We can't even tell you how important this is. Often there are several options available to set the calibration to a certain standard, whether it's a printer model, corporate requirements, or any other "realistic" color settings-it all depends on the calibration device. This means that the images you process will appear as close to how you want others to see them as possible.

Let's imagine the situation. You, being young and inexperienced, had a bunch of photo shoots with your friends as models. Then you processed the pictures, and everything turned out great. But when you watch the color grading photos on the phone and another computer, their skin tone turned golden! And it wasn't just a faint glow, it was a full-blown gold hue. The background, which should have looked white or gray, also took on a yellow hue. This is what can happen if the monitor is not calibrated correctly. Calibrating your monitor will avoid this failure.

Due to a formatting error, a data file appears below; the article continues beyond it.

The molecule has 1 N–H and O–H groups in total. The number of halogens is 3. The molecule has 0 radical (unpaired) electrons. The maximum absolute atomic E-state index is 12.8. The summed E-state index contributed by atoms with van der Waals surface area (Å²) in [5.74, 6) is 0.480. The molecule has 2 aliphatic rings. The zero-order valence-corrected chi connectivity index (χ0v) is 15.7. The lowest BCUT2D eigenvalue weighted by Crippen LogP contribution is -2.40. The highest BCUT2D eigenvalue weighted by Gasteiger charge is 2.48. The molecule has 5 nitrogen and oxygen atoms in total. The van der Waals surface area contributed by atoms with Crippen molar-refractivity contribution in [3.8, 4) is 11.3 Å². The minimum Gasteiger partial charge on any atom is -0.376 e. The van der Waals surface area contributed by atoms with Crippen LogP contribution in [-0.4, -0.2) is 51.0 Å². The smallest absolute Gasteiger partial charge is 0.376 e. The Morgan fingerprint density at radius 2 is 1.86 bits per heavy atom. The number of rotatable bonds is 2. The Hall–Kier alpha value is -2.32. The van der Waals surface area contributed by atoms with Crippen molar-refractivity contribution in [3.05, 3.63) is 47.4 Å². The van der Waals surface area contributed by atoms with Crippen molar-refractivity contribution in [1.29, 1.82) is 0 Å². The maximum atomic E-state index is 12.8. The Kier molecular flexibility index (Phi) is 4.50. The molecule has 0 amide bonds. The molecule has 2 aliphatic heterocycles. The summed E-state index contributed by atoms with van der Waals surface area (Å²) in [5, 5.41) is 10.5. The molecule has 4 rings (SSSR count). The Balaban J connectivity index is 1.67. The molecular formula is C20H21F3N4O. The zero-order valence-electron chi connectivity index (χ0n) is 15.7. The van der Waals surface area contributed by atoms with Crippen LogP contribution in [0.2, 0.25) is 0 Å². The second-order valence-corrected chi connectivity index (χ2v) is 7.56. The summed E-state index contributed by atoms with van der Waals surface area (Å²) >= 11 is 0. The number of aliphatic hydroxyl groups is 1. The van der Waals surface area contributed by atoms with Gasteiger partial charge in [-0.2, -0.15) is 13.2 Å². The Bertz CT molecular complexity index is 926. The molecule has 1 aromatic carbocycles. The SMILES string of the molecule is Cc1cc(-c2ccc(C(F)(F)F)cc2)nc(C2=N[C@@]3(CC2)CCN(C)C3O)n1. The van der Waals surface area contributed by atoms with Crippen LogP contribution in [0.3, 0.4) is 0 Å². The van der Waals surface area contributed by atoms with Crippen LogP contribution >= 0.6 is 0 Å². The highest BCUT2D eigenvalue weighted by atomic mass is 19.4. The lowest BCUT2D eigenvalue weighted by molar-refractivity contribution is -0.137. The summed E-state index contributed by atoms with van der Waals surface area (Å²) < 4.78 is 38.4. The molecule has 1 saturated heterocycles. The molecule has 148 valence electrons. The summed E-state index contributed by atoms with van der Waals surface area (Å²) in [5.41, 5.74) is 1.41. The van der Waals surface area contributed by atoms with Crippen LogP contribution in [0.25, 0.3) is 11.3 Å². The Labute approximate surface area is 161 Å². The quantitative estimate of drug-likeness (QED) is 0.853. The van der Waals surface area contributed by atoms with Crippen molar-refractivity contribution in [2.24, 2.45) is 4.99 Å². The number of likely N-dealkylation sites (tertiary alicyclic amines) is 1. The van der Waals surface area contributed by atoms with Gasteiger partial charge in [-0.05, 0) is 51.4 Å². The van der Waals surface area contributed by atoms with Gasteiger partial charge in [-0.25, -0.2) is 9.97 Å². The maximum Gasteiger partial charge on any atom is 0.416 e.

In addition to the above, if you work on different devices, calibrating them is vital, because you need to see the same color everywhere. Otherwise, you'll make a photo look good on one screen, open it on another computer two days later, and realize that everything has turned purple. Recommended sometimes flipping a picture between several computers, to visually determine how the picture looks on different devices. Now you know more about how to color-grade photos.

The Color Correction Process in Luminar Neo

Many people use Blackmagic Davinci Resolve Design or Adobe Lightroom for color grading but I recommend you Luminar Neo. With this photo editing software, color correction becomes a simple operation! The image enhancement technology will help beginners to complete the task and speed up the work of professional photo editors. The user-friendly interface will lower the entry threshold for beginners. 

Final Thoughts

If you want color-grading images to be a regular part of your post-processing routine, just keep practicing. Use old photos before you move on to new ones. Experiment with the tools available. Save all of your photos that you will practice on and study them to determine which ones work best for you. Video grading can be the best toolset for creating cinematic masterpieces that tell real stories and show the mood of the scene.